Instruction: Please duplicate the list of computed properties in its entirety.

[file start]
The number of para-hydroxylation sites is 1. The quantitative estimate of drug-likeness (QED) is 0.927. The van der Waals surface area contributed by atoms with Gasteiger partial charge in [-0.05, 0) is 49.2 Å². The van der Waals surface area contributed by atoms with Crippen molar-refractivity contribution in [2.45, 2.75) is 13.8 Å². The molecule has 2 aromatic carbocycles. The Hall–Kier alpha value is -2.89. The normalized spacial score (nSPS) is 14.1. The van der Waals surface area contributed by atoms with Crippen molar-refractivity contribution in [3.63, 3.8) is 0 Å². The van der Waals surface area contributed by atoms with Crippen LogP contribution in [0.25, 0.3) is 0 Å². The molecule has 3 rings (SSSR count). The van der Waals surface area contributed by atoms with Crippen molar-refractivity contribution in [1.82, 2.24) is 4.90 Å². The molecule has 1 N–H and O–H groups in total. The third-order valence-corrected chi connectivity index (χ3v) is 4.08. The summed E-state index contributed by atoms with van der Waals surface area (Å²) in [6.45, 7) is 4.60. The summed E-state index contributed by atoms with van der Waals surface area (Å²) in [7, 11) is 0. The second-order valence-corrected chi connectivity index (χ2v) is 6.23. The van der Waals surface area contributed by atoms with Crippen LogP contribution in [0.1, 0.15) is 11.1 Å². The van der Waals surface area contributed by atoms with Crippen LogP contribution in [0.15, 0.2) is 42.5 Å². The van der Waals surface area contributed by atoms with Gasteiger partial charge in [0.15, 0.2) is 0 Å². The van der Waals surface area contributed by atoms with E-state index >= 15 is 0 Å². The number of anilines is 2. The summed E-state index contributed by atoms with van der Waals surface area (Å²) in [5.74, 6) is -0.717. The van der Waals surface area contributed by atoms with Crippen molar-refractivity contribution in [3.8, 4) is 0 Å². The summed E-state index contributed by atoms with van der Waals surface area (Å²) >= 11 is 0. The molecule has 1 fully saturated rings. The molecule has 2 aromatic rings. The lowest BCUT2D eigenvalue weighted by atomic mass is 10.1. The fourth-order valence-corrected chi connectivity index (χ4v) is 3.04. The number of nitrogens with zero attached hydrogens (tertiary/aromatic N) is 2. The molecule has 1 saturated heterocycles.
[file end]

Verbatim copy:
The number of para-hydroxylation sites is 1. The quantitative estimate of drug-likeness (QED) is 0.927. The van der Waals surface area contributed by atoms with Gasteiger partial charge in [-0.05, 0) is 49.2 Å². The van der Waals surface area contributed by atoms with Crippen molar-refractivity contribution in [2.45, 2.75) is 13.8 Å². The molecule has 2 aromatic carbocycles. The Hall–Kier alpha value is -2.89. The normalized spacial score (nSPS) is 14.1. The van der Waals surface area contributed by atoms with Crippen molar-refractivity contribution in [3.63, 3.8) is 0 Å². The van der Waals surface area contributed by atoms with Crippen LogP contribution in [0.25, 0.3) is 0 Å². The molecule has 3 rings (SSSR count). The van der Waals surface area contributed by atoms with Crippen molar-refractivity contribution in [1.82, 2.24) is 4.90 Å². The molecule has 1 N–H and O–H groups in total. The third-order valence-corrected chi connectivity index (χ3v) is 4.08. The summed E-state index contributed by atoms with van der Waals surface area (Å²) in [6.45, 7) is 4.60. The summed E-state index contributed by atoms with van der Waals surface area (Å²) in [7, 11) is 0. The second-order valence-corrected chi connectivity index (χ2v) is 6.23. The van der Waals surface area contributed by atoms with Crippen LogP contribution in [0.1, 0.15) is 11.1 Å². The van der Waals surface area contributed by atoms with Crippen LogP contribution in [0.15, 0.2) is 42.5 Å². The van der Waals surface area contributed by atoms with Gasteiger partial charge in [0.15, 0.2) is 0 Å². The van der Waals surface area contributed by atoms with E-state index >= 15 is 0 Å². The number of anilines is 2. The summed E-state index contributed by atoms with van der Waals surface area (Å²) in [5.74, 6) is -0.717. The van der Waals surface area contributed by atoms with Crippen molar-refractivity contribution in [3.8, 4) is 0 Å². The summed E-state index contributed by atoms with van der Waals surface area (Å²) >= 11 is 0. The molecule has 1 fully saturated rings. The molecule has 2 aromatic rings. The lowest BCUT2D eigenvalue weighted by atomic mass is 10.1. The fourth-order valence-corrected chi connectivity index (χ4v) is 3.04. The number of nitrogens with zero attached hydrogens (tertiary/aromatic N) is 2. The molecule has 1 saturated heterocycles.